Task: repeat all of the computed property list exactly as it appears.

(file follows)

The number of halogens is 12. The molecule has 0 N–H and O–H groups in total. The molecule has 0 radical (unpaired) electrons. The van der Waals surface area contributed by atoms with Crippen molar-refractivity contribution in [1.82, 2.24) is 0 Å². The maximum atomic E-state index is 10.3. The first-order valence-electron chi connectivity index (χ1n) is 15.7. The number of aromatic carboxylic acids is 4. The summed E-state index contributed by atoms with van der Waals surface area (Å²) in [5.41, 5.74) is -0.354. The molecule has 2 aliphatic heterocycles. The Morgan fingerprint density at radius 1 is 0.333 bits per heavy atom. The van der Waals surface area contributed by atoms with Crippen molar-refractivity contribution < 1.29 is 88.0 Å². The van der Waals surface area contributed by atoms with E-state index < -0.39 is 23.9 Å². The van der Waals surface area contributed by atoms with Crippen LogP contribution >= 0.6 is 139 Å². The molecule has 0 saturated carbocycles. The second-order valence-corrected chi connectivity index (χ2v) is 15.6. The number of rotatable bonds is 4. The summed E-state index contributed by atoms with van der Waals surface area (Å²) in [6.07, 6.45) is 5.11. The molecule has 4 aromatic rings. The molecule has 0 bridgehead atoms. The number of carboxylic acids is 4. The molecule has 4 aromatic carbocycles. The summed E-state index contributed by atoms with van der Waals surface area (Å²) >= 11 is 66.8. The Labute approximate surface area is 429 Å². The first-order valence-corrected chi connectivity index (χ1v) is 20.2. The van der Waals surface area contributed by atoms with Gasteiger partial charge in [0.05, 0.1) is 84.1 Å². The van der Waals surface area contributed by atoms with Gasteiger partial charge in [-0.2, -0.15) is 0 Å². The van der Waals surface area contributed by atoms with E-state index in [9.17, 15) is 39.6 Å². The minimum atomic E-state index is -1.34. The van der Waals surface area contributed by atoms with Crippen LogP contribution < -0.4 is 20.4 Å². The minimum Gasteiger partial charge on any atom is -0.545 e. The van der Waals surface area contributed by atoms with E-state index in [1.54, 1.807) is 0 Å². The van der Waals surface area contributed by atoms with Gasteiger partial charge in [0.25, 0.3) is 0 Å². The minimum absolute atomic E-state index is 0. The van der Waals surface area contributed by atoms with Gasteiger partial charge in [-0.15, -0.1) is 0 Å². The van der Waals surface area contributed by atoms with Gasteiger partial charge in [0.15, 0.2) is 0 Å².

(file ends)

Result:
The number of halogens is 12. The molecule has 0 N–H and O–H groups in total. The molecule has 0 radical (unpaired) electrons. The van der Waals surface area contributed by atoms with Crippen molar-refractivity contribution in [1.82, 2.24) is 0 Å². The maximum atomic E-state index is 10.3. The first-order valence-electron chi connectivity index (χ1n) is 15.7. The number of aromatic carboxylic acids is 4. The summed E-state index contributed by atoms with van der Waals surface area (Å²) in [5.41, 5.74) is -0.354. The molecule has 2 aliphatic heterocycles. The Morgan fingerprint density at radius 1 is 0.333 bits per heavy atom. The van der Waals surface area contributed by atoms with Crippen molar-refractivity contribution < 1.29 is 88.0 Å². The van der Waals surface area contributed by atoms with E-state index < -0.39 is 23.9 Å². The van der Waals surface area contributed by atoms with Crippen LogP contribution >= 0.6 is 139 Å². The molecule has 0 saturated carbocycles. The second-order valence-corrected chi connectivity index (χ2v) is 15.6. The number of rotatable bonds is 4. The summed E-state index contributed by atoms with van der Waals surface area (Å²) in [6.07, 6.45) is 5.11. The molecule has 4 aromatic rings. The molecule has 0 bridgehead atoms. The number of carboxylic acids is 4. The molecule has 4 aromatic carbocycles. The summed E-state index contributed by atoms with van der Waals surface area (Å²) >= 11 is 66.8. The Labute approximate surface area is 429 Å². The first-order valence-corrected chi connectivity index (χ1v) is 20.2. The van der Waals surface area contributed by atoms with Gasteiger partial charge in [0.05, 0.1) is 84.1 Å². The van der Waals surface area contributed by atoms with Gasteiger partial charge in [-0.2, -0.15) is 0 Å². The van der Waals surface area contributed by atoms with E-state index in [9.17, 15) is 39.6 Å². The minimum atomic E-state index is -1.34. The van der Waals surface area contributed by atoms with Crippen LogP contribution < -0.4 is 20.4 Å². The minimum Gasteiger partial charge on any atom is -0.545 e. The van der Waals surface area contributed by atoms with E-state index in [1.54, 1.807) is 0 Å². The van der Waals surface area contributed by atoms with Gasteiger partial charge in [0.25, 0.3) is 0 Å². The minimum absolute atomic E-state index is 0. The van der Waals surface area contributed by atoms with Gasteiger partial charge in [-0.15, -0.1) is 0 Å². The van der Waals surface area contributed by atoms with Gasteiger partial charge in [0.15, 0.2) is 0 Å².